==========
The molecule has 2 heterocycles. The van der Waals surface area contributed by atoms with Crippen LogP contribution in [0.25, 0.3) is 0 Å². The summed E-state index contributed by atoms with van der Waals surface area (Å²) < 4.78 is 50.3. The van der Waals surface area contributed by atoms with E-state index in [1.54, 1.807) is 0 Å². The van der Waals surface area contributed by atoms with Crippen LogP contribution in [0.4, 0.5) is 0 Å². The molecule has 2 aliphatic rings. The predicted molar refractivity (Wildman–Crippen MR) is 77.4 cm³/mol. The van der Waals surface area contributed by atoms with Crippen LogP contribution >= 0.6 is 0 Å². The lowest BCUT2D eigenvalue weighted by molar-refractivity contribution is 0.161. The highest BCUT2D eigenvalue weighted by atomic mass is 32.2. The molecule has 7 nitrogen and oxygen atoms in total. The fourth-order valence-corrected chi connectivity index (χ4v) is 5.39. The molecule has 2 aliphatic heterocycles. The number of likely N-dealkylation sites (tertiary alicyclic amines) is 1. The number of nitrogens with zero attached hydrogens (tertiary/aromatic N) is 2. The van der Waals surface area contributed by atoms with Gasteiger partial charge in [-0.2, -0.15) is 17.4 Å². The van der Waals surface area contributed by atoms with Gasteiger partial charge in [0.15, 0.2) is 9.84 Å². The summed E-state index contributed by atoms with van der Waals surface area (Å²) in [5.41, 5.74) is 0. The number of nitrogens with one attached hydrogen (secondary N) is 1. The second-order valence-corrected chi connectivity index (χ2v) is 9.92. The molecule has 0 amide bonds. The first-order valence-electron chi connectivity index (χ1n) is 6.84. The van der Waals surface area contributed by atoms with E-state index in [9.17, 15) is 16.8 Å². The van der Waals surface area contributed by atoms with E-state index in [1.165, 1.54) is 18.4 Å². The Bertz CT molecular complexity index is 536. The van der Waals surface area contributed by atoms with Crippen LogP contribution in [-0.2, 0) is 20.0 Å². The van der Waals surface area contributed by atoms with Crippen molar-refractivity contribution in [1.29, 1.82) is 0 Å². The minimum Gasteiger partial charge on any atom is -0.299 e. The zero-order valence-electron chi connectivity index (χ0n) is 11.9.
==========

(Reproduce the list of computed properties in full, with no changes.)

The molecule has 2 heterocycles. The van der Waals surface area contributed by atoms with Crippen LogP contribution in [0.25, 0.3) is 0 Å². The summed E-state index contributed by atoms with van der Waals surface area (Å²) < 4.78 is 50.3. The van der Waals surface area contributed by atoms with E-state index in [1.54, 1.807) is 0 Å². The van der Waals surface area contributed by atoms with Crippen LogP contribution in [0.4, 0.5) is 0 Å². The molecule has 2 aliphatic rings. The predicted molar refractivity (Wildman–Crippen MR) is 77.4 cm³/mol. The van der Waals surface area contributed by atoms with Crippen LogP contribution >= 0.6 is 0 Å². The lowest BCUT2D eigenvalue weighted by molar-refractivity contribution is 0.161. The highest BCUT2D eigenvalue weighted by atomic mass is 32.2. The molecule has 7 nitrogen and oxygen atoms in total. The fourth-order valence-corrected chi connectivity index (χ4v) is 5.39. The molecule has 2 aliphatic heterocycles. The number of likely N-dealkylation sites (tertiary alicyclic amines) is 1. The number of nitrogens with zero attached hydrogens (tertiary/aromatic N) is 2. The van der Waals surface area contributed by atoms with Gasteiger partial charge in [-0.2, -0.15) is 17.4 Å². The van der Waals surface area contributed by atoms with Gasteiger partial charge in [0.15, 0.2) is 9.84 Å². The summed E-state index contributed by atoms with van der Waals surface area (Å²) in [5.41, 5.74) is 0. The number of nitrogens with one attached hydrogen (secondary N) is 1. The second-order valence-corrected chi connectivity index (χ2v) is 9.92. The molecule has 0 amide bonds. The first-order valence-electron chi connectivity index (χ1n) is 6.84. The van der Waals surface area contributed by atoms with E-state index in [9.17, 15) is 16.8 Å². The van der Waals surface area contributed by atoms with E-state index in [1.165, 1.54) is 18.4 Å². The Bertz CT molecular complexity index is 536. The van der Waals surface area contributed by atoms with Crippen LogP contribution in [-0.2, 0) is 20.0 Å². The van der Waals surface area contributed by atoms with Crippen molar-refractivity contribution in [1.29, 1.82) is 0 Å². The minimum Gasteiger partial charge on any atom is -0.299 e. The zero-order valence-electron chi connectivity index (χ0n) is 11.9.